Saying goodbye to your child and his childhood is hard to do

Just a few weeks ago Dads Take Your Child to School day occurred in New York City. Another one of those head-scratching official proclamations that makes one wonder: do we really need to remind parents to do parent-like things?

For me, taking my youngest son to school is a pleasure, especially since I rarely do it due to my work schedule; my wife usually drops him off.

Whenever my wife can’t, I get to take my little 5th grader to his elementary school.   Only it is not a drop off.

After we get out of the car, we walk to the school gate, the closest point outside school grounds where parents are allowed to congregate.   Past the gate, parents must remain behind as their children walk on alone.

While most kids carry their backpacks as they walk to school, I willingly carry my son’s; after all, the backpack is much too heavy for his still growing spine.

When I hand off the bundle that would be charged extra if checked onto an airplane, I give him a tight hug, encourage him to do well on that day’s assignments, remind him that “Daddy loves you,” stand away from the small group of guardians in order to be better seen, make eye contact with him through the apertures of the chain link fence, and wave both of my arms as if I’m doing jumping jacks.   Looking ridiculous to others around me is the last thing on my mind.

My son is at an age where a full blown wave might make him look too much like daddy’s little boy to his peers so he settles for a half-wave with his left hand, arm bent at the elbow. He turns towards where his classmates line up, and every 10 seconds repeats his turning back with the half-wave as he maintains his forward march.

This dance of ours continues until he blends in with a sea of other blue/green backpacks 40 yards away.

Not until I am secure that he can no longer see me do I walk away.

What races through my mind is a mosaic of memories from my own childhood and from his, of saying goodbye to parents and children.

How quickly they outgrow the cute sailor suit in the window of the children’s clothing store, the swings on the playground, the annual trip to Legoland.

The next transformation will occur when the little boy skin symbolically falls away replaced with an adolescent armor, impenetrable by hugs and kisses.

With my oldest boy, I’m lucky if I get in a pat on the back goodbye.

What a shame that childhood can’t be twice as long, shielding them from the ugliness of the world that seems to worsen with each tomorrow, from Ebola epidemics to ISIS beheadings, before their enchantment of life evaporates.

Only 145 days remain of the current school year.   Hopefully I get to take my son to school a few more times before his wave turns into a shrug, his glance back is no more when he moves on to middle school. If only every day was a Dads Take Your Child day.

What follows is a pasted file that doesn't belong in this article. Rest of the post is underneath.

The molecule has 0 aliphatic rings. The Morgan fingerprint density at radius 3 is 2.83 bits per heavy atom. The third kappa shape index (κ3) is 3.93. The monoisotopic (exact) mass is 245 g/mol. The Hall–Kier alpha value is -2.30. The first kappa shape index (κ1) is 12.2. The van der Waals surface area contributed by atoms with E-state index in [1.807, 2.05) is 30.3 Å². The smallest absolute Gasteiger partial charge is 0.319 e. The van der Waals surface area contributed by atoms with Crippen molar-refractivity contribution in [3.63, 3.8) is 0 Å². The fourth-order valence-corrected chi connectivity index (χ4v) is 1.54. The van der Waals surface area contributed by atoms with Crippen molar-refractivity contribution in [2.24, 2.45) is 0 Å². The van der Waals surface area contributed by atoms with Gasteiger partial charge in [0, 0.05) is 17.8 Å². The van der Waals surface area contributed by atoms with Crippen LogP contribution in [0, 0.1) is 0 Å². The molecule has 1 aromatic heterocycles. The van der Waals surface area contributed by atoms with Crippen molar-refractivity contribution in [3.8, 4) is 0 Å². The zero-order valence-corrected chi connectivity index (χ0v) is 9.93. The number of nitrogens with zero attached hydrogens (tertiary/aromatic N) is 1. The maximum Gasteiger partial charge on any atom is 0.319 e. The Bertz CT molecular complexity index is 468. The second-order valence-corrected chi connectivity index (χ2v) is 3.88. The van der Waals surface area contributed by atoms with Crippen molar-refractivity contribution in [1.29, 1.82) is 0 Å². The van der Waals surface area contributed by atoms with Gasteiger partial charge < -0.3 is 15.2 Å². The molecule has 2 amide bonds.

My Father’s Centennial

This past Christmas my father would have turned 100 years old.  This upcoming January is the 40thanniversary of his death.  Two milestones each on the opposite end of the spectrum.

My childhood Christmases had two sides to them. First, was the magical morning of seeing what Santa brought us, tearing open presents, and playing with all the toys and games.

Then, after Mom made a traditional full breakfast with hash browns and bacon, a time came when Dad told us we would have to get dressed to go to his first born’s house (from an earlier marriage) for dinner to celebrate his birthday. 

I resented having to get dressed on such a wondrous day and to leave behind all my new bounty of gifts.  But this was one of the few days of the year when we had to visit my half-sister and her family, wanting to please our dad.

My father loved being a father. He made sure his kids had all they could eat, had a roof over their heads, and presents on their birthdays and Christmas.  It wasn’t until I was older that I realized how much a sacrifice he had to make in order to provide for us in this way.

I was the last born in my family when my Dad was age 45. Smoking leading to lung cancer shortened his life, and when I was 14 years old, shortly after turning 60, Dad died.

Losing a parent at a young age is something that a young child can’t fully get a handle on due to lack of life experience.  Dad’s death was harder on my Mom, brother and sister since they lived more of their lives with him than I did.

As I’ve grown older, I think of him now and then at how he would react to certain events in my life. The memories I have of time spent with Dad seem like old TV shows I used to watch, fading with each passing year.  There aren’t that many photos of him, and whenever one is discovered it’s like buried treasure. We have home movies which have few shots of him since he was the primary cameraman. There are a few reel to reel audio tapes which has his voice on it. But most precious is a note he wrote to me when we had an argument and he wanted to apologize.

Losing a parent is never easy. I have a friend in her 50s whose parents are still living well. I’ve been fatherless for four decades. However, the 14 years of life spent with my Dad have been a flame inside me that has remained lit, and I hope to continue carrying the torch of his fatherly impressions as long as I live.